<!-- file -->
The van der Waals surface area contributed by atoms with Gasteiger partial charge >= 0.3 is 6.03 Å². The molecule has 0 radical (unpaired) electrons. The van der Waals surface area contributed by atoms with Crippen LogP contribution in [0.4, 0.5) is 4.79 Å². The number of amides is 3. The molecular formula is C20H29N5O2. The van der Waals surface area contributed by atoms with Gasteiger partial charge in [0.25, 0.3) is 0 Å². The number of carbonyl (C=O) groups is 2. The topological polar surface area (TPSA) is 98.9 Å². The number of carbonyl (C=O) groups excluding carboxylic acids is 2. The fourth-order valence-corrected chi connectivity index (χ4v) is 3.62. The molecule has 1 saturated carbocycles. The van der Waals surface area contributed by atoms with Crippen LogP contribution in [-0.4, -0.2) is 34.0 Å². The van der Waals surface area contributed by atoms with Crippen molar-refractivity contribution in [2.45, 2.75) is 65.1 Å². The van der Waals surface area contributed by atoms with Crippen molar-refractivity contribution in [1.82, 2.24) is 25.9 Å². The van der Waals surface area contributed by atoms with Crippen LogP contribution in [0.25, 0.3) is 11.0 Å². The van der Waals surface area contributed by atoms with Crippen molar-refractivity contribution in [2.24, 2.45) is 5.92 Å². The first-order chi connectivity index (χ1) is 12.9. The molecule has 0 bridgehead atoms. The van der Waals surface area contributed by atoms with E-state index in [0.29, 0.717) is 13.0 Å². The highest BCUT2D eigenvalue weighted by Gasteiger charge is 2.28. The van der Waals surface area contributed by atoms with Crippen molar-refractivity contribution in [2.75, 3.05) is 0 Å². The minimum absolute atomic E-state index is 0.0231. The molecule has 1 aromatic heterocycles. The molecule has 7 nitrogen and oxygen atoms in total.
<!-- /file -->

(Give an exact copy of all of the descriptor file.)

The van der Waals surface area contributed by atoms with Gasteiger partial charge >= 0.3 is 6.03 Å². The molecule has 0 radical (unpaired) electrons. The van der Waals surface area contributed by atoms with Crippen LogP contribution in [0.4, 0.5) is 4.79 Å². The number of amides is 3. The molecular formula is C20H29N5O2. The van der Waals surface area contributed by atoms with Gasteiger partial charge in [0.25, 0.3) is 0 Å². The number of carbonyl (C=O) groups is 2. The topological polar surface area (TPSA) is 98.9 Å². The number of carbonyl (C=O) groups excluding carboxylic acids is 2. The fourth-order valence-corrected chi connectivity index (χ4v) is 3.62. The molecule has 1 saturated carbocycles. The van der Waals surface area contributed by atoms with Crippen LogP contribution in [-0.4, -0.2) is 34.0 Å². The van der Waals surface area contributed by atoms with Crippen molar-refractivity contribution in [2.45, 2.75) is 65.1 Å². The van der Waals surface area contributed by atoms with Crippen molar-refractivity contribution in [1.82, 2.24) is 25.9 Å². The van der Waals surface area contributed by atoms with Crippen LogP contribution in [0.25, 0.3) is 11.0 Å². The van der Waals surface area contributed by atoms with Crippen molar-refractivity contribution in [2.24, 2.45) is 5.92 Å². The first-order chi connectivity index (χ1) is 12.9. The molecule has 0 bridgehead atoms. The van der Waals surface area contributed by atoms with E-state index in [0.29, 0.717) is 13.0 Å². The highest BCUT2D eigenvalue weighted by Gasteiger charge is 2.28. The van der Waals surface area contributed by atoms with Crippen molar-refractivity contribution in [2.75, 3.05) is 0 Å². The minimum absolute atomic E-state index is 0.0231. The molecule has 1 aromatic heterocycles. The molecule has 7 nitrogen and oxygen atoms in total.